Each of these messages leads to a vastly different narrative. Reach back to the core message every time you need to decide whether to include or omit a sub-topic. Does it strengthen your message? Above all, remember: the message should answer a question that is relevant to your audience. If not, both you and the audience will be wasting time.
A big pitfall for me is that I tend to focus too hard on the subject. This may sound strange, so let me try to explain. Doing research is necessary when preparing a technical talk. However, it is very easy to overdo this. It's not necessary to read every single blogpost ever written on the topic at hand, to delve into the source of a library, or follow a framework's mailinglist religiously. You'll tell yourself that you are getting a deeper understanding by researching so much, but remember you're not doing this (just) for you!
In the end what counts is giving a clear and concise talk to your audience. Having more information in your head does not automatically lead to a better presentation. Let the message guide the direction and amount of research that you perform on each sub-topic. There will always be someone in the audience who knows more about the topic than you. It'll be fine, trust me.
There's lots of excellent advice already on using and designing slides which I won't repeat here. A lot of it boils down to 'do less'. I have a lot of respect for speakers who deliver talks without a slide deck. But it's not for me, at least not now. Having slides to guide me through a talk is essential for me. Additionally, having visuals like diagrams and graphs always helps in technical talks. Avoid the stereotypical slides with endless bulleted lists and you're ahead of the pack already.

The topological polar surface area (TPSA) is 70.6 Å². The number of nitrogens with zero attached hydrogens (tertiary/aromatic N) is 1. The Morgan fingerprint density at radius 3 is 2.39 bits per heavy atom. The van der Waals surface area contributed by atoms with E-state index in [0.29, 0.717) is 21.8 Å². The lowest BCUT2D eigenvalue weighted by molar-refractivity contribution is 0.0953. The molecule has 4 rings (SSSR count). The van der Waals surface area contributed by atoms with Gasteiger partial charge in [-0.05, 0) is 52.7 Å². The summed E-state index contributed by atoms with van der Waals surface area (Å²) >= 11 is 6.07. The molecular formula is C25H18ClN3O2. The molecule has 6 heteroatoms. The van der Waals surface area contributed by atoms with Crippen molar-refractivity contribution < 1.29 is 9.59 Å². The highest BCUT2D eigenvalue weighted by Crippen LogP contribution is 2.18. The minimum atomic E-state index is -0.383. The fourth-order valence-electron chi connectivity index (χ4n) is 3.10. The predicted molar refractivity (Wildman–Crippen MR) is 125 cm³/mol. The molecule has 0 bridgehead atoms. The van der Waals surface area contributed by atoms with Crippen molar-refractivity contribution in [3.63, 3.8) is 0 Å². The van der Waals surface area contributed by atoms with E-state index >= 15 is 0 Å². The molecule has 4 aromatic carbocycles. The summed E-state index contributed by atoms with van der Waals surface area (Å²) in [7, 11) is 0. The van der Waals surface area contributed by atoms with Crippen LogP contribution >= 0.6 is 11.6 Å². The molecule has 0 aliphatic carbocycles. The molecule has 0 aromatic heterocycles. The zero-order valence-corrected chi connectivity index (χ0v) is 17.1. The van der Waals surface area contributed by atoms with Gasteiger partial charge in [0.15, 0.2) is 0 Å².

Remember the P2P IDE using Websockets and Git? You can talk about it all you want, but showing code is infinitely more effective. That is, if done right. One of the worst presentations I ever saw was simply playing a screencast for the demo parts. Aside from the unreadable pixelated text (if you ever do this, use a proper codec) it was just plain boring to watch a pre-cooked movie. Keeping the narration in sync with the screencast was awkward. Just don't do this, however safe it may feel.
The other extreme is live coding. Doing live coding in front of an audience is risky, but the rewards can be commensurate. What's better than watching a skilled craftsman doing some awesome coding? Not every topic lends itself for this approach, though. You need to be able to build something from scratch without too much distracting boilerplate. Preferably building out a single example throughout the talk.